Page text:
THAT OLD saying ‘lies, damned lies and statistics’ should be rephrased: ‘lies, damned lies and environmental lobby-commissioned research’.
This follows last week’s laughable report claiming the Government’s freshwater proposals will have a “limited impact” on New Zealand’s economy.
Forest & Bird, Greenpeace and Fish & Game commissioned an NZIER report which claims the dairy industry is “only about 3% of GDP”. It goes on, “… it’s not the bedrock of the NZ economy. So that led us to conclude, at the national level, the effects would likely be minor”.
We question the motivation for releasing such a report. What are these environmental groups trying to achieve? Is this is another attempt to belittle the agriculture sector and push ongoing anti-farming agenda?
It’s fake news.
As economist Cameron Bagrie says, the report is quite ridiculous. He rightly points outs that the dairy industry is a massive export earner.
“If you look at the numbers for dairy exports, it’s grown on average about 8% per year, volumes have grown around 6% and that’s about double the rate of GDP,” he told The Country radio show.
“If the dairy sector is not going to be… there’ll be a $15 billion to $20b export hole. That’s more money we will need to make by 2030.”
Ironically, on the same day as the dubious NZIER report was released, MPI’s Situation Outlook update for September reported that NZ’s primary export earnings were up 8.7% to $46.4b for the year ending June 2017. And it predicts that dairy’s export earnings alone for the coming year will grow by 8.7% to $18.1b – a $1.47b increase on the previous year.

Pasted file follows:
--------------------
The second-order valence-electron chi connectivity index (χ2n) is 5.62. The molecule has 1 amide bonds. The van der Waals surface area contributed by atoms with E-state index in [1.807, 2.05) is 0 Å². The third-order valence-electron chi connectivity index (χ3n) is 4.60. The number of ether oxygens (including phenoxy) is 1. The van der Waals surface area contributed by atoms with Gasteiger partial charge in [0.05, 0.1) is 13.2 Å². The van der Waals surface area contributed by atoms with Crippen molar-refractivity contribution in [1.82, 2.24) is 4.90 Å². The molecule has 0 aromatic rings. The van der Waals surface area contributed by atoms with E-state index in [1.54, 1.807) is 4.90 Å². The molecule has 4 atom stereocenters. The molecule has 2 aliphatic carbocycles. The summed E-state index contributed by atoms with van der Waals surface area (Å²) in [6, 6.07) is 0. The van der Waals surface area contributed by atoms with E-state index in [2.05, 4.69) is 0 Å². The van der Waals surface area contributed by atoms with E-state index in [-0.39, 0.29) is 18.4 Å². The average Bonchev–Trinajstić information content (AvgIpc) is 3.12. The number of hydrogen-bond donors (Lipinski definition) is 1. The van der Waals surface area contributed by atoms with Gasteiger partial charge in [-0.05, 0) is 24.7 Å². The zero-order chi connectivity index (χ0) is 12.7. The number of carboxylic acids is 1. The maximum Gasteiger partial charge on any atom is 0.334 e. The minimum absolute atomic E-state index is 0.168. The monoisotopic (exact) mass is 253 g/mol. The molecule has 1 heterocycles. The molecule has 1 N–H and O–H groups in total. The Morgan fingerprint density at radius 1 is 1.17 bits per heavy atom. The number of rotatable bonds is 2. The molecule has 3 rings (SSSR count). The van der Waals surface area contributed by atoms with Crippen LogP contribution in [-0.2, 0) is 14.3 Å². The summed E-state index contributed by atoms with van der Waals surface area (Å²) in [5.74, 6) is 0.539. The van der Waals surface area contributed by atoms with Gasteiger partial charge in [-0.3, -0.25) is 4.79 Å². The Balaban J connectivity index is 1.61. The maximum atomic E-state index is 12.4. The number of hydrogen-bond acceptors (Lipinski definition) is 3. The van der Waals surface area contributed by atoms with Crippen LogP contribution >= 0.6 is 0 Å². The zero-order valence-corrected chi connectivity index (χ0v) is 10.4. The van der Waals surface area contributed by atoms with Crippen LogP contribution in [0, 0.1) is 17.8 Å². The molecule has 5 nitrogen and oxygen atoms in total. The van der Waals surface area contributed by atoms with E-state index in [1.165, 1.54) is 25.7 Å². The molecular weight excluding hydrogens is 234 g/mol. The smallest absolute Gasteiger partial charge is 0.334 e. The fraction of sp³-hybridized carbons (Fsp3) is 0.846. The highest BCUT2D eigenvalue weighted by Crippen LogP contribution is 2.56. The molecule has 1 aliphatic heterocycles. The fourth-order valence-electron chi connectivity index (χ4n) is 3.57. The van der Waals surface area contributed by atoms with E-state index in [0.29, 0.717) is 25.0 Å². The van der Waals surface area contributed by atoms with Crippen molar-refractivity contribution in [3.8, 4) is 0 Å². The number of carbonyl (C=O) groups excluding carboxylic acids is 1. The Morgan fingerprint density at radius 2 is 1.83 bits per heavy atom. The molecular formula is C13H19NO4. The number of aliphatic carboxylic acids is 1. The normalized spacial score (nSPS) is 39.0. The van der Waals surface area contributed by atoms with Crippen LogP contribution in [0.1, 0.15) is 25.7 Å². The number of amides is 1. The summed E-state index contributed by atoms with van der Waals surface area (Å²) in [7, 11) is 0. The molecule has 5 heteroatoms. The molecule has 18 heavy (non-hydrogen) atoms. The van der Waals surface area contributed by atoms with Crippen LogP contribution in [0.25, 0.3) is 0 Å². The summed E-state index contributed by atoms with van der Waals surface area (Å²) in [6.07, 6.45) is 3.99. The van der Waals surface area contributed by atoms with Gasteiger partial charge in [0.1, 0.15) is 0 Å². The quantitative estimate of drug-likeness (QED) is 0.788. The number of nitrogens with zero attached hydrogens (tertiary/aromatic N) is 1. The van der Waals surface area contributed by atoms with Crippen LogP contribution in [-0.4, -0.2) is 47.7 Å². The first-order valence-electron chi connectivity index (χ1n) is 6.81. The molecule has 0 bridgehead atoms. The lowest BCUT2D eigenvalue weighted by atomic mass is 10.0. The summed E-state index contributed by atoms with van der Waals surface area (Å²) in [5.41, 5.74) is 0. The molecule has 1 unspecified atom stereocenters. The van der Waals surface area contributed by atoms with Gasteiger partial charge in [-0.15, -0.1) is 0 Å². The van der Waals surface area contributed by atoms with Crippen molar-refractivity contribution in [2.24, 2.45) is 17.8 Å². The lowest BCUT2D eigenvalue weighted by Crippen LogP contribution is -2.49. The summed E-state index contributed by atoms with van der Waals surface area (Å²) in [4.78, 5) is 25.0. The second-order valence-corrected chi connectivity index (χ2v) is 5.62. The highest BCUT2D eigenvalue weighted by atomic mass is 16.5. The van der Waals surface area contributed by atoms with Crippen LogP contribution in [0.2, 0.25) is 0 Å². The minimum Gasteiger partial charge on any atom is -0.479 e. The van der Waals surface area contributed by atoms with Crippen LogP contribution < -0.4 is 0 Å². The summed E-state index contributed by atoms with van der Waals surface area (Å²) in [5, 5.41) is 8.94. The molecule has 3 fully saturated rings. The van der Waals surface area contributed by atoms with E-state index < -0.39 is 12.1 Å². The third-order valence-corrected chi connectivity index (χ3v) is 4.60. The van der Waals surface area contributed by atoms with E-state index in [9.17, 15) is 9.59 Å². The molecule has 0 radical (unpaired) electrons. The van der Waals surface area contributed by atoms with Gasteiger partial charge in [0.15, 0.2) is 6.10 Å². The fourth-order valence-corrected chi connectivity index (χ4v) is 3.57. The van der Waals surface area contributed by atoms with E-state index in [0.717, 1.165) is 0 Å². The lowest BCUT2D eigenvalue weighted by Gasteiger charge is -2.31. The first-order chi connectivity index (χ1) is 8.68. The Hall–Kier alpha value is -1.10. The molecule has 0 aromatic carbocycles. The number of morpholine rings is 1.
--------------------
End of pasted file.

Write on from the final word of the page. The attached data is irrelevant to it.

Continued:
This makes an embarrassing joke of the claim by Forest & Bird, Greenpeace and Fish & Game that… “Due to the relatively small size of the dairy industry, the impacts of the Government reforms are unlikely to be major at the national level”.
Meanwhile, a look at an economic report by Local Government NZ has starkly highlighted alarming social consequences for regional economies from the Government’s proposals. The LGNZ report questions the Government’s economic assessment and predicts dire straits for the regions. Perhaps highly paid, out-of-touch executives at these increasingly discredited environmental lobbies can easily and arrogantly dismiss such economic impacts. But rural and regional fishers, hunters and bird watchers – who work on farms, in meat and milk processing plants and in the small and large business servicing the agricultural sector – will be less likely to do so if milk volumes fall by over 10% and stock numbers processed drop by two thirds due to the new freshwater rules.